I bought my 4GB iPhone way back on June 29th, 2007, release day for the US. Upon removing it from its box, all shiny and smooth, I thought, "I need a case for this thing." I'm what you call scratch-phobic. But then I saw the rigorous torture test that PCWorld subjected their unit to, and was persuaded to go commando.
Here it is nearly two years later and my iPhone's display still looks great. There's a single nick next to the earpiece but other than that it looks fantastic. The back is another story.
I have two kids aged 4 years and 6 years. Occasionally, I'll hand over the iPhone to keep them entertained. For instance, at the end of a day of boring errands when their patience is at an end, I'll whip out a little Wheels On The Bus [App Store link] or Pocket God. As any parent of young kids will tell you, one of the things they love to do is drop stuff.
My iPhone has seen the floor of the mall, Dunkin Donuts and my Saturn Vue. It's been in sand and sun. In other words, it needs protection. I picked up an Otterbox.
If you've ever shopped for an iPhone case (or an iPod case for that matter), you know that everyone and their brother makes one. I even see them in the supermarket. With so many options it's difficult to tell the useful from the junk. After a month of real-world use, I can say that the Otterbox Defender is an example of the former.
First, what it's not. This isn't a sticky, gummy film or decal that's going to leave gunk all over the place. It's not a neoprene sleeve that's difficult to apply and remove. There's no silly logo that's going to embarrass you during a meeting.
Nor is it for everyone. The Otterbox Defender is for the active user who is likely to drop their iPhone, due to strenuous activity like biking, running, climbing or parenting. The case is very rugged and sturdy. But I'm getting ahead of myself.
Out of the box there are three pieces: Front, rear and the silicon skin. Assembly is simple: Pry the plastic pieces apart, slip the iPhone inside and press to snap. From there, just slip the skin in place.
All of the little bits line up perfectly (almost*) The headphone jack, hold button, home button and dock connector port are accessible. I was worried that the screen's responsiveness would be impaired, but that wasn't the case. It behaved exactly as if it were naked, though the feel was different.
The real test would be to see if it's as tough as it looks. I went out into the parking lot and dropped it from waist height (I'm 6 feet tall). No problem. Next from shoulder height. It didn't even blink. It bounced, but didn't blink. Finally, I handed it over to my kids. While the added bulk was most noticeable in the hands of a toddler (anyone who's held a Newton 2100 has a point of reference), it isn't meant for a toddler, so that's OK. The kids dropped it, pounded on it (iChalky gets them especially wound up) and even spilled half of a juice box (don't ask me how many ounces) onto it. The case took all of it and the iPhone kept on ticking.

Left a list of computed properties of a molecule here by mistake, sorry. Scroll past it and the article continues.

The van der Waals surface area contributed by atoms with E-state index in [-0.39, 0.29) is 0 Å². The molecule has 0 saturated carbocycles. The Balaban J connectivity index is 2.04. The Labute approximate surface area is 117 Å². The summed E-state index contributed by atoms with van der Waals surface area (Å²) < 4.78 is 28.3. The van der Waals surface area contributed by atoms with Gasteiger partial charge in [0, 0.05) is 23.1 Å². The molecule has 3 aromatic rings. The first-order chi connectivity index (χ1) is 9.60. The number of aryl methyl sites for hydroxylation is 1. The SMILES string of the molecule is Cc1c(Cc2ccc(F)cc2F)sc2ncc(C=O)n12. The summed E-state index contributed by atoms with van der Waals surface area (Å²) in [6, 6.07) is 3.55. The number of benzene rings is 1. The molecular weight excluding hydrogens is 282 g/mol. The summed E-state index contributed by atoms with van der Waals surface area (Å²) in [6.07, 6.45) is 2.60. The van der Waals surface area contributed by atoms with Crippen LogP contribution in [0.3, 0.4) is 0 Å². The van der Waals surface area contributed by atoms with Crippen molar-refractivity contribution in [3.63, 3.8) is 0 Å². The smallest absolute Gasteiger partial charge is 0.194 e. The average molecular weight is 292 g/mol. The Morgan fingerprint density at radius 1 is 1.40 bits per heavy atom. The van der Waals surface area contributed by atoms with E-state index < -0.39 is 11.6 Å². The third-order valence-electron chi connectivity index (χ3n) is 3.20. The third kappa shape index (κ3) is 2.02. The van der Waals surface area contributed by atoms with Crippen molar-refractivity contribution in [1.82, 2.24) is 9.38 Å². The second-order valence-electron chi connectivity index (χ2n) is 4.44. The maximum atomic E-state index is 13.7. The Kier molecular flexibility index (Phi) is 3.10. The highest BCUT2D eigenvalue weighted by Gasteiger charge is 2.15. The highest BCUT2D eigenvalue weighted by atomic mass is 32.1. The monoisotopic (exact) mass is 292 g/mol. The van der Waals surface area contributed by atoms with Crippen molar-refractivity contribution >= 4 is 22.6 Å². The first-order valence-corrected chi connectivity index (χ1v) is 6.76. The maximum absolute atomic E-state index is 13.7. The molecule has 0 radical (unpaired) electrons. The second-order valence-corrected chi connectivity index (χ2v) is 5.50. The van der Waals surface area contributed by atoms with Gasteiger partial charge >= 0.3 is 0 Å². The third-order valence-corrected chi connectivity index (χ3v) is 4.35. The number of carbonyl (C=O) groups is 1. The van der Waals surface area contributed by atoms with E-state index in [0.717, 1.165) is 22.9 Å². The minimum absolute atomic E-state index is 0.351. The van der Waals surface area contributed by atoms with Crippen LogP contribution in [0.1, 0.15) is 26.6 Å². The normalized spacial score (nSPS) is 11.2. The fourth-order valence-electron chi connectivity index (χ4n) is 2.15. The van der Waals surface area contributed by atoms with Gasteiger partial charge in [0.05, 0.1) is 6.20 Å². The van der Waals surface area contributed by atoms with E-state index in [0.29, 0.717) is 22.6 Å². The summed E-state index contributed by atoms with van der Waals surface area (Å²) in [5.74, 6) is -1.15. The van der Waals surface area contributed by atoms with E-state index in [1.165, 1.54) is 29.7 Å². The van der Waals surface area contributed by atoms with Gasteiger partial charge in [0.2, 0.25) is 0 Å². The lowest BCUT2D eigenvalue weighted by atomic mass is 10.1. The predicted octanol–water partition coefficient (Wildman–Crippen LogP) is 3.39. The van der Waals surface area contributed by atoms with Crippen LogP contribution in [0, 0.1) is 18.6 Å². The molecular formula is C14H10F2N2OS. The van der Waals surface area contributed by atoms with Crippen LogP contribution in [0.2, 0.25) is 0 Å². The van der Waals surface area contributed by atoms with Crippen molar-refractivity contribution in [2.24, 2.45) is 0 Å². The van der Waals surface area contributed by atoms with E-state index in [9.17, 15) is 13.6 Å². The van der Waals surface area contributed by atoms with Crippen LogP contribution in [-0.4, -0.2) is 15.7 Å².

*First and foremost, the mute button is inaccessable with this case in place. In fact, there's a notch of hard plastic directly over it, so no amount of forceful pressing will get it to flip. That's an unfortunate oversight.
Of course, it adds some bulk. I didn't mind at all, but some will. I'd rather have the peace of mind that the phone is secure than quabble about a few ounces. Lastly, it doesn't slip in and out of a pocket with the near friction-free glide of a naked iPhone. It's no problem with bulky jacket pockets, but requires two hands (one to extract the phone, one to hold the pocket in place) with jeans.
Finally, you can't use the dock with the case installed, but it's no problem to simply connect the cable.
TUAW Buying Advice
If you're in the market for a hot pink Hello Kitty case to show off at the next PTA meeting, the Otterbox isn't for you. If, like me, you want real protection that doesn't interfere with function (except for the mute button for some reason), consider the Otterbox ($49.95US). It's very tough, looks cool in a military hardware kind of way and stood up to the punishment of two rug rats.
Sometimes, even I can't do that.
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